When my now 4-year-old started to self-wean at 11 months, I couldn’t have been happier. At the time, I had a full-time job and was having trouble keeping up with pumping. Plus, my goal had been to nurse him for about a year anyway, and the timing seemed to be working out perfectly in that regard.
The problem, however, was that I somehow wound up weaning too quickly, going from five feedings a day to none in the span of under six weeks. I thought cutting out one feeding per week was a smart way to go about the process, and articles I’d read online seemed to support this practice. But in reality, my body didn’t like that one bit, and I’m not just talking about the physical side effects—I’m talking about the emotional ones too.
Though far from pleasant, I could deal with sore, engorged breasts—after all, I’d spent the first two months of my nursing relationship dealing with far worse. It was the emotional side effects that temporarily turned my world upside down in a terrible way.
We’ve all heard of postpartum depression, but post-nursing depression gets a lot less press. However, I can say from firsthand experience that weaning-induced depression is a very real thing.
From what I’ve read, there’s some logical science behind it. During the weaning process, prolactin and oxytocin levels drop. Anytime a woman experiences a hormonal change, it’s enough to throw her for a loop, but these hormones in particular are said to aid in calmness and relaxation. It therefore stands to reason that when they decrease, so too can the happy feelings they help produce.
Unfortunately, I learned that the hard way. While and immediately after weaning my son, I suddenly found myself sad and anxious for no apparent reason. I cried often. I lost my appetite. I just didn’t feel like myself.
That brief but frightening bout of upheaval served as a major wakeup call for me, which is why I’ve been going about the weaning process much differently with my twin 1-year-old daughters. For one thing, I’m taking my time, which so far has meant cutting one feeding every two weeks, instead of every five to seven days. I’m also taking cues from my daughters, letting them lead the process as much as possible.
Over a six-week period, I’ve managed to go from five feedings a day down to two. Though I’ve definitely felt a familiar pang of sadness or anxiousness here and there, for the most part, it hasn’t been nearly as emotionally harrowing an experience as it was when I weaned my son.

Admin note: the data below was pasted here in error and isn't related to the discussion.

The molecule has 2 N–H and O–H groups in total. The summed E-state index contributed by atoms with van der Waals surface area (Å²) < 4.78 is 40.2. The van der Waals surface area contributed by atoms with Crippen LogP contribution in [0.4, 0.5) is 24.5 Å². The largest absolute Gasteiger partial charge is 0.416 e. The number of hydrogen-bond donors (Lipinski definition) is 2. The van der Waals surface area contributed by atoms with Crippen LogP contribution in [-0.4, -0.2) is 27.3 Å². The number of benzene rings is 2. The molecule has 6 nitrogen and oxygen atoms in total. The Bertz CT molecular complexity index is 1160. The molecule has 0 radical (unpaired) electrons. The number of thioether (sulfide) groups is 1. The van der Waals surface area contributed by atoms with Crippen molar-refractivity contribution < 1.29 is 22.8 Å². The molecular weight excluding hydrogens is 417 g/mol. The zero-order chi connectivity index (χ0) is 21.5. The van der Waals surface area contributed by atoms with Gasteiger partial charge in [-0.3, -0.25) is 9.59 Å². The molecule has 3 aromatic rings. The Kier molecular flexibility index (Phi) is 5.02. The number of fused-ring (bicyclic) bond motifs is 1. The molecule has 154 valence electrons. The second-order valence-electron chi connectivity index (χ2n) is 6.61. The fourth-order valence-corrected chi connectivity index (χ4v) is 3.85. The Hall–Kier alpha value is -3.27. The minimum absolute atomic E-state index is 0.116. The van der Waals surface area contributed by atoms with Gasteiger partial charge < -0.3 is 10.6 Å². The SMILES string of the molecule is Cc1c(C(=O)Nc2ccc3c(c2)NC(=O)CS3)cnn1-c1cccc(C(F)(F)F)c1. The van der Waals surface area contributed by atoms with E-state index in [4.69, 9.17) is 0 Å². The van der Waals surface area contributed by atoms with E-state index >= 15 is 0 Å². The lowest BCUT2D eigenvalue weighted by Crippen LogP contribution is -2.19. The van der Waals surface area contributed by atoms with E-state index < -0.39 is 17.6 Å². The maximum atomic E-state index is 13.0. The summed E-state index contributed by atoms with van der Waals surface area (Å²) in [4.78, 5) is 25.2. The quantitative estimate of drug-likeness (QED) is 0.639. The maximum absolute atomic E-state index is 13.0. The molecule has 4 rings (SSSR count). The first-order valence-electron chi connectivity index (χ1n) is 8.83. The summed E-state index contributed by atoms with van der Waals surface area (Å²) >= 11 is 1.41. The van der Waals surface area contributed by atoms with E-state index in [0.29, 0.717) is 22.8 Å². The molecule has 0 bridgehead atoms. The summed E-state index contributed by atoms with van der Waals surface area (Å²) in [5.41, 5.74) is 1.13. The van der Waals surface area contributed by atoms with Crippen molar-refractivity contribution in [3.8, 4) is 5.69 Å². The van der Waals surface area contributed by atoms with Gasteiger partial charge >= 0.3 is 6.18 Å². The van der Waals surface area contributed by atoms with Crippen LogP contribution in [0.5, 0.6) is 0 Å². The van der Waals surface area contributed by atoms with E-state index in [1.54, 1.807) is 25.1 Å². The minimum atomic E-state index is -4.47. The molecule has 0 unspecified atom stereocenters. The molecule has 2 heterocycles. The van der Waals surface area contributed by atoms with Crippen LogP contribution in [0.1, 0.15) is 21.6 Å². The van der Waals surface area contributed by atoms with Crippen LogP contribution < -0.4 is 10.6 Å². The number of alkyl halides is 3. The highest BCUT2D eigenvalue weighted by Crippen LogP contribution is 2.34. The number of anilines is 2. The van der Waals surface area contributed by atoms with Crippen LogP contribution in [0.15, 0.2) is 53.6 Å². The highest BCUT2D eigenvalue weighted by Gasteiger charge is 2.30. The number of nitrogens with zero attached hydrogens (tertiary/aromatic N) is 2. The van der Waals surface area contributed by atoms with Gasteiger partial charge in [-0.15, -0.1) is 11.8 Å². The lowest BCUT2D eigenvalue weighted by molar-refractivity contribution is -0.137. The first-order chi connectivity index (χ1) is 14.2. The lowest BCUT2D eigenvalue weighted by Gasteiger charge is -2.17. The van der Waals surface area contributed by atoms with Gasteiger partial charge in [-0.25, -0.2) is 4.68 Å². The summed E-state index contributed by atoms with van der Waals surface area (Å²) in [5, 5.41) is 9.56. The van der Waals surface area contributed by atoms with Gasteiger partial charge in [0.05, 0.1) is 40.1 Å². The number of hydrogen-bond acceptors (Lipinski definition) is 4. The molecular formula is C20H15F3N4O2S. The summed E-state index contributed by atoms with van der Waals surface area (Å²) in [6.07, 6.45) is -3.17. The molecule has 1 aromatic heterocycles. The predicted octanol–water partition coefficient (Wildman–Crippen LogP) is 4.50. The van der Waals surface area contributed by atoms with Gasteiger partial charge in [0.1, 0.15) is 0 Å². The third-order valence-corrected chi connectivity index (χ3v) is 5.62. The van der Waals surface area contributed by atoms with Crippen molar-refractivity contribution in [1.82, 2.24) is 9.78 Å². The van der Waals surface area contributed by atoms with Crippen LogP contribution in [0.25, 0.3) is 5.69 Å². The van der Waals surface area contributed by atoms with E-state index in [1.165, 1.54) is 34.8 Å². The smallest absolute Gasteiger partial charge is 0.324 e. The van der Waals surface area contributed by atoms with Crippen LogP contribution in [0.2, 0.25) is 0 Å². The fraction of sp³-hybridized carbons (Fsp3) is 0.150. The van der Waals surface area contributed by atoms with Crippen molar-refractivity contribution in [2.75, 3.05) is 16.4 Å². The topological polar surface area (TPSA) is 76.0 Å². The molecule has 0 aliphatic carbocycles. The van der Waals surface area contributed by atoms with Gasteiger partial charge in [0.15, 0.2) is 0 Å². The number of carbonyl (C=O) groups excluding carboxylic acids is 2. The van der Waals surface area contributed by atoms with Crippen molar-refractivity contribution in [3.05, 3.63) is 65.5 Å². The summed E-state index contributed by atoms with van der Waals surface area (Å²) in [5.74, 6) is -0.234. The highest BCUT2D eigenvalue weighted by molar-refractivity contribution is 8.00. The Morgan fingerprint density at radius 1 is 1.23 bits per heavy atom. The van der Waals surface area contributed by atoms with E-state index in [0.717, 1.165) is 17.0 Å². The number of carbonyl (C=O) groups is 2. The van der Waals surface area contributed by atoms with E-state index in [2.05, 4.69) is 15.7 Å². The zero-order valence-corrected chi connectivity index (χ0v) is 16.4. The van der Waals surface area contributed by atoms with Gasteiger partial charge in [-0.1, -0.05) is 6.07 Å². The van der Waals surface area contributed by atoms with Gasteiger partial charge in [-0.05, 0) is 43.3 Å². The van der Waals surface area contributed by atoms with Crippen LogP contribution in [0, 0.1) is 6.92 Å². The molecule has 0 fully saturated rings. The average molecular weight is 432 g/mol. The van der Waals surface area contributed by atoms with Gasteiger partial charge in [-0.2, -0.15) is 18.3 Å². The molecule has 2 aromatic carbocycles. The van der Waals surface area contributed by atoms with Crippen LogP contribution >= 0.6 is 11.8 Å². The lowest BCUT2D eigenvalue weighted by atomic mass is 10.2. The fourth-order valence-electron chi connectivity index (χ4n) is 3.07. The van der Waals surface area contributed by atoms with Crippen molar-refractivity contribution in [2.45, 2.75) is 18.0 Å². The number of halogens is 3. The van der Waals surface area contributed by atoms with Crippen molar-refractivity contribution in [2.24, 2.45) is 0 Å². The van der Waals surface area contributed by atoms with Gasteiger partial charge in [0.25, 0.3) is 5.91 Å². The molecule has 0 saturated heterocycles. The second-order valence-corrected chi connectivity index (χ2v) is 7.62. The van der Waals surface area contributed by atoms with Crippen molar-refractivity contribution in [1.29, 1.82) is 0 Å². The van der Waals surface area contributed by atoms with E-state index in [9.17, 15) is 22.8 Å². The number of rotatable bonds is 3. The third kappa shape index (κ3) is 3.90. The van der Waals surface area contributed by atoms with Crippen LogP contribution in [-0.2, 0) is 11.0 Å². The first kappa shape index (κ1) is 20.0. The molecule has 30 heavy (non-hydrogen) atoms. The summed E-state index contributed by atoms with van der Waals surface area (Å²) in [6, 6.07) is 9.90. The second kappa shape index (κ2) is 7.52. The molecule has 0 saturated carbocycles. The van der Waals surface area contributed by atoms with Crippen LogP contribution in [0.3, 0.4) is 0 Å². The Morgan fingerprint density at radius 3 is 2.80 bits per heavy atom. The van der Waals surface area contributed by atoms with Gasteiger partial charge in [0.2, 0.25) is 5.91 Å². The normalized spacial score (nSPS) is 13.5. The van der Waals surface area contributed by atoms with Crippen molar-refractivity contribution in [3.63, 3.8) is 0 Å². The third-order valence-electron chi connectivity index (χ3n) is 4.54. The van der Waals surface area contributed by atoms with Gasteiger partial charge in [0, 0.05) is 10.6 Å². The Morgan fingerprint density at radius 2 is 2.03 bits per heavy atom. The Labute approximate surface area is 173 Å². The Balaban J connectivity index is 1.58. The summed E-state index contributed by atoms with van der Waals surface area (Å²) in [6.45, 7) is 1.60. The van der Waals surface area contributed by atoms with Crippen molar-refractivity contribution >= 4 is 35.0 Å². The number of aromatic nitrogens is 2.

I’m currently working on eliminating the nighttime feeding, which many say is the hardest to cut. For my girls, however, I believe the morning feeding is the one they’re most attached to, and so I plan to tackle it last. My daughter K, at this point, seems to prefer the bottle at nighttime, so for the past few nights, I’ve stopped offering her the breast before bed. My other daughter, A, had a harder time adjusting to the bottle in general, so I’ve been letting her nurse for a few minutes at night, and then supplementing that with some regular milk.
The weaning process is taking much longer this time around than it did with my son, and there are moments when that frustrates me. Because, frankly, after nursing twins for over a year, I’m ready to be done. On the other hand, I know that rushing through the process will not only be bad for me, but also for my daughters, and I don’t want to put any of us through that. If there’s one thing I tend to be guilty of in life, it’s impatience, but I know I need to take my time and wean my daughters as gently as possible. And while I’m eager to experience the freedom that comes with not having to nurse, I’m definitely not looking for a repeat of what I went through three years ago.
Besides, while I think weaning, for me, is a very good thing, there’s admittedly something bittersweet about it, and I’m sure I’ll have moments where that sadness hits me in a very real way. If and when it does, all I can do is hope that the feeling passes as quickly as possible, so I can embrace my children from a place of happiness and revel in their glorious smiles.